Types Of Loft Conversions

Taking a dusty old attic and transforming the space to a stunning room would add value to any home. Through amazing architectural designs famously known as loft conversions, the attic can provide you almost any room. Whether it’s a bedroom, study room, playroom, or home office, such conversions would help you achieve more floor-space to your property.

There are four main types of loft conversions, namely:

• Shell Loft Conversion

A shell loft conversion is the basic type if you are planning to participate in the construction process, or operating on a fixed budget. It is majorly structural work being done by pros taking part in joists, dormers, and floor installations. The professionals allow you to finish with the design and other detailed finishes.

Shell loft conversion results in a watertight structure, including staircase and the property owner deals with the rest. The shell gives one the freedom to explore their arty side, while some also prefer bringing particular tradesmen to complete the project.

• Dormer Loft Conversion

A dormer loft is the most popular conversion, as it is simply an extension to an existing roof. We call it simple, but the dormer is an additional and efficient space with the potential of becoming the largest room in the house. Dormer loft conversions are completely versatile since you can have them built on different structure designs and positions, for example, on detached and semi-detached houses including end of terrace. It adds useful headroom, enhance the lighting, and offer a proper ventilation option. Dormers are cheaper and are not always the popular type when it comes to aesthetic appeal.

• Hip to Gable Conversion

Hip to Gable is recommended for detached, semi-detached, or the end of terraced housing. This conversion is usually done to roofs with three separate slanting sides. The side of the roof is drawn-out and made vertical. It might seem like a small change, but Hip to Gable attic conversion is perfect particularly if the end goal is getting enough space in your loft. A staircase fits seamlessly and the newly created space can be joined to a rear dormer loft for maximum spacing. The major downside is that Hip and able is not recommended for mid-terraced homes.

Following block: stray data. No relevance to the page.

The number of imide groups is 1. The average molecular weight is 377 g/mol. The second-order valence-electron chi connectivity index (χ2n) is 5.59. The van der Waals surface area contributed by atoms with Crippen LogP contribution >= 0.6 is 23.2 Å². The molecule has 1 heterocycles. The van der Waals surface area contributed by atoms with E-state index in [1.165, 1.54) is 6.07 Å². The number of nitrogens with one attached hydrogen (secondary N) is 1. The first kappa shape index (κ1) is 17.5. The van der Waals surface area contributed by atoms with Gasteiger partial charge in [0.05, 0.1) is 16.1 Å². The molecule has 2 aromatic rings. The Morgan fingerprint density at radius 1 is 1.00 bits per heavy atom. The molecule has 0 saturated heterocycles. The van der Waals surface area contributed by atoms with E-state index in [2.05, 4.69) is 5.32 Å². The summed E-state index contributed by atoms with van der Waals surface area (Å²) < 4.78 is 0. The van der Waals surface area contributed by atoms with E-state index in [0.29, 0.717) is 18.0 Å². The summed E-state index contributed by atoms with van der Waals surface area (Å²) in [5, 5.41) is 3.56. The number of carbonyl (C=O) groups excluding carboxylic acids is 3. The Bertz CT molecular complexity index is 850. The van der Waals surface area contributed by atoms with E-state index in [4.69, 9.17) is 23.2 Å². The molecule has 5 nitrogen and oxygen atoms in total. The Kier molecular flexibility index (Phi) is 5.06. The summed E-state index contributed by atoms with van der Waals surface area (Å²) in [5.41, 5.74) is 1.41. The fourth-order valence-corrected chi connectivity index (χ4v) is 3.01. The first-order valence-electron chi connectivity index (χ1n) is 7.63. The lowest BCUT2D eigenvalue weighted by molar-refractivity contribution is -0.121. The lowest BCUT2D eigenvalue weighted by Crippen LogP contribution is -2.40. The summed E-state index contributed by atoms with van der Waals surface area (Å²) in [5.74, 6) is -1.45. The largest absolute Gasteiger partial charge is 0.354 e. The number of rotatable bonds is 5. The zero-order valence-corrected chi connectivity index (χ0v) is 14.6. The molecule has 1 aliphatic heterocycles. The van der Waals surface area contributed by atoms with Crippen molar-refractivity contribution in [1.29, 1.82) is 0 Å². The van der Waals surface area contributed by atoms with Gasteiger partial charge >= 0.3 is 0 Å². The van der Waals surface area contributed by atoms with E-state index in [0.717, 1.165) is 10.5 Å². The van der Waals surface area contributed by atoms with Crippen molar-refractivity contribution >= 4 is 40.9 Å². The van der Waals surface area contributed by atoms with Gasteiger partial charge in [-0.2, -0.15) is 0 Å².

•Mansard loft Conversion

Mansard loft conversions require more work compared to the all the above. The conversion normally occurs by getting planning permission because of the nature of work. There will be a massive reorganization of the roof structure. When done right, a mansard conversion is regarded as the most attractive compared to a dormer. It blends well into older properties and is usually installed at the rear end of the house. Most property owners with terraced houses prefer having a mansard converted loft since they allow more light, and there is more headroom. The only downfall is that it can take a longer time to complete and it is more costly than the rest.

Different types of loft conversions suit different designs and physical space as well. Some will utilize what you have while others requiring you to add some additional area to the attic. Depending on your property and what you intend to use the space for, the experts will help you decide on the ideal conversion to suit your loft.

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